Similarly, if pairwise sampling probabilities are known for all pairs in the sample and bounded away from zero for pairs in the population, you can get unbiased estimation of the variance (and consistent estimation, under reasonable asymptotic embeddings). You can’t if any of the pairwise probabilities are zero. A Bayesian version that gets the right posterior variance is non-trivial.

The big problem in many (but, pace Andrew, not all) real applications is that you don’t actually know the probabilities; they have to be estimated.

• Daniel Lakeland says:

Suppose there are 1M people in a population. you sample 50, you try to regress say test score vs income, the probability to sample people with income under 10k is nonzero but small, but the number of actual people in the sample with income under 10k is zero. The response function is nonlinear. How could you *possibly* get an unbiased estimate of the shape of this function between 0 and 10k?

• Thomas Lumley says:

You can’t simultaneously fix the observed number of people with income under 10k and talk about bias. Bias is a property of sampling distributions, not of single numbers. You can (reasonably) argue that being unbiased isn’t a strong enough property to be useful, but that’s different.

And obviously it won’t work for completely arbitrary functional forms]

• Daniel Lakeland says:

Makes sense… I guess my real point is that estimate variance can be so high that the unbiased property is pretty useless as whatever value you wind up with in your actual data set is very likely to be far from correct.

and yes to the comment about arbitrary functional forms, which is very relevant to many kinds of real-world data, where for example test scores rise a lot with a bit of education, but saturate with a lot of education or similarly for things like amount of money spent on say rent as a function of income or such like.

• Daniel Lakeland says:

Interesting, now that I think about it,

As someone who is always doing Bayesian analyses, my intuitive thought when you said “unbiased” was zero average error across the posterior predictive distribution…

but of course you mean zero average error across repeated data collection.

• Bob Carpenter says:

That wasn’t Andrew writing the post, it was me. As I was trying to extract a simple workable example from them, Lauren and Andrew kept emphasizing that everything’s unknown and estimated, usually from misspecified models. The hard lesson for me was realizing that simple inverse probability weighting, even when normalized to the number of actual items, doesn’t get the right posterior uncertainty.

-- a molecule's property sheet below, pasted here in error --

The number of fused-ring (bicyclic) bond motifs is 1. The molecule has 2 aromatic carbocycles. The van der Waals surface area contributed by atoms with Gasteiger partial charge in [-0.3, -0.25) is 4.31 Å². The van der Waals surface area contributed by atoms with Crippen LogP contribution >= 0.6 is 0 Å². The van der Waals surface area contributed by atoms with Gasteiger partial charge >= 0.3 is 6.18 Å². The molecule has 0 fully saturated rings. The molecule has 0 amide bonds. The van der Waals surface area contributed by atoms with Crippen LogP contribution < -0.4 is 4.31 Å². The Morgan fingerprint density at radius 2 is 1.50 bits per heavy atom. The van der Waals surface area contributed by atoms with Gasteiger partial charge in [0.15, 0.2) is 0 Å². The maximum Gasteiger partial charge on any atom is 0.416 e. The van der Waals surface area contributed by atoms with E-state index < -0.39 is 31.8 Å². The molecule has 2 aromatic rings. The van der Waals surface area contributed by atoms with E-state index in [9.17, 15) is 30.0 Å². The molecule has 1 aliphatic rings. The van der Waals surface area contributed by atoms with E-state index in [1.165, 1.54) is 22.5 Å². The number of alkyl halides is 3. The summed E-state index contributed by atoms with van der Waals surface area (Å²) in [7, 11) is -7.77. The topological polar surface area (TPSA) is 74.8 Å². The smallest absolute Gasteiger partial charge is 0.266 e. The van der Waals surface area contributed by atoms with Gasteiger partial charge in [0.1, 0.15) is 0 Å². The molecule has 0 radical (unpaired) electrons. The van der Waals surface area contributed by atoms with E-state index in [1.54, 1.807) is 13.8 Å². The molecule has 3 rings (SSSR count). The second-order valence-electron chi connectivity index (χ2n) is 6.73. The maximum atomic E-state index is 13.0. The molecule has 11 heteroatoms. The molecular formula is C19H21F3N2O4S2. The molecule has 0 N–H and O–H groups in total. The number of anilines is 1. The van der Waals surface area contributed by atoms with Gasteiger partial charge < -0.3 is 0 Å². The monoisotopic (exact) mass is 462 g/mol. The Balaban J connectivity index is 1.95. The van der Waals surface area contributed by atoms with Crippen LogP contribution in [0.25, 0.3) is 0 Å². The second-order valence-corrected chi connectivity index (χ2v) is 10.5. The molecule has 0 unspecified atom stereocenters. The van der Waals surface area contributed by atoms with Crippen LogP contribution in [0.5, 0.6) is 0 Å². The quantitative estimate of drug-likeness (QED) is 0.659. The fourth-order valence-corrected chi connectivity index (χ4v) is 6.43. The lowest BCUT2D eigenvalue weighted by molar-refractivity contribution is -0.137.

3. Thomas Lumley says:

Bracketing any philosophical issues about weights and non-response, can I just note that the jargon is *not* from survey sampling?
It’s from Doug Bates’ computational formulation of mixed model loglikelihood and REML as penalised least squares problems.

4. Martha (Smith) says:

“If the model is correct, our inferences will be calibrated in expection given a random sample of items y_n from the population.”

Is there a typo here, or am I missing something?

• Bob Carpenter says:

I meant a sample of items y[n], …, y[n[M]]. But otherwise, I just meant that you automatically get calibration with Bayes if the model’s well specified.

5. Thomas Lumley says:

Another interesting example to think about is case-control sampling and logistic regression.

The model is Y_i as Bernoulli(p_i) with logit(p)=Xb, and you sample everyone with Y=1 (‘cases’) and a small fraction f of the people with Y=0 (‘controls’). The weighted analysis uses weights 1/f for the controls.

A likelihood-based or full Bayesian analysis would apparently have to model the distribution of X in the unmeasured controls. What make it interesting is that the maximum likelihood estimator turns out to be *unweighted* logistic regression with an offset to correct the log(f) bias in the intercept. The maximum likelihood estimator is the same as ignoring the sampling and not trying to model the distribution of the unobserved X. There are a series of papers in Biometrika showing that Bayesian versions of this also work (eg, https://www.jstor.org/stable/29777153)

It’s a useful check for principled approaches to deriving weighted estimation to see what they do with case-control logistic regression.

• Andrew says:

Thomas:

This is related to the principle that your data collection model is ignorable if inclusion depends only on variables included in the model, and it has applications, for example if you have a sequential data collection rule, you should include time in your model. Many Bayesians seem to miss this point and discuss sequential data collection and other selection rules too glibly.

• Tanja says:

How would one go about doing this? Where to start when trying to grasp the idea behind this in simple toy examples?